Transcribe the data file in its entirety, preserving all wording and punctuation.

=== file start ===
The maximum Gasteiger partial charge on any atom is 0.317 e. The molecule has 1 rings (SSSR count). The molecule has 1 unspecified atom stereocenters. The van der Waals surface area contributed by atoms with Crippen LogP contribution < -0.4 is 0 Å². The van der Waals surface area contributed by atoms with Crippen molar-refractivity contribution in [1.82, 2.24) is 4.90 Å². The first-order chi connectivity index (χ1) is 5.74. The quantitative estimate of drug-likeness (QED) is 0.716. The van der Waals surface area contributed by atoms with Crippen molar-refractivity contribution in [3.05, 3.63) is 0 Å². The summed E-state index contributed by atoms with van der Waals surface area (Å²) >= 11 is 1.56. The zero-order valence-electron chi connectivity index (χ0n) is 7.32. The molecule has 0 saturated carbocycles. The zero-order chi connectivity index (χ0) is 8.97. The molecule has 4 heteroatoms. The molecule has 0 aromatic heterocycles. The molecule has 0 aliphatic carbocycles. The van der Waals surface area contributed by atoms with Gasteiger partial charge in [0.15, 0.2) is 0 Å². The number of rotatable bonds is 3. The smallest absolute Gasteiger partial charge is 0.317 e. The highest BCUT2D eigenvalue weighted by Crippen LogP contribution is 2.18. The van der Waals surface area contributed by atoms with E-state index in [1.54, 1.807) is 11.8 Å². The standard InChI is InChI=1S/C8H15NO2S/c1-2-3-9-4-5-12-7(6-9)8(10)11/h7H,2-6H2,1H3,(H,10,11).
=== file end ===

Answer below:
The maximum Gasteiger partial charge on any atom is 0.317 e. The molecule has 1 rings (SSSR count). The molecule has 1 unspecified atom stereocenters. The van der Waals surface area contributed by atoms with Crippen LogP contribution < -0.4 is 0 Å². The van der Waals surface area contributed by atoms with Crippen molar-refractivity contribution in [1.82, 2.24) is 4.90 Å². The first-order chi connectivity index (χ1) is 5.74. The quantitative estimate of drug-likeness (QED) is 0.716. The van der Waals surface area contributed by atoms with Crippen molar-refractivity contribution in [3.05, 3.63) is 0 Å². The summed E-state index contributed by atoms with van der Waals surface area (Å²) >= 11 is 1.56. The zero-order valence-electron chi connectivity index (χ0n) is 7.32. The molecule has 0 saturated carbocycles. The zero-order chi connectivity index (χ0) is 8.97. The molecule has 4 heteroatoms. The molecule has 0 aromatic heterocycles. The molecule has 0 aliphatic carbocycles. The van der Waals surface area contributed by atoms with Gasteiger partial charge in [0.15, 0.2) is 0 Å². The number of rotatable bonds is 3. The smallest absolute Gasteiger partial charge is 0.317 e. The highest BCUT2D eigenvalue weighted by Crippen LogP contribution is 2.18. The van der Waals surface area contributed by atoms with E-state index in [1.54, 1.807) is 11.8 Å². The standard InChI is InChI=1S/C8H15NO2S/c1-2-3-9-4-5-12-7(6-9)8(10)11/h7H,2-6H2,1H3,(H,10,11).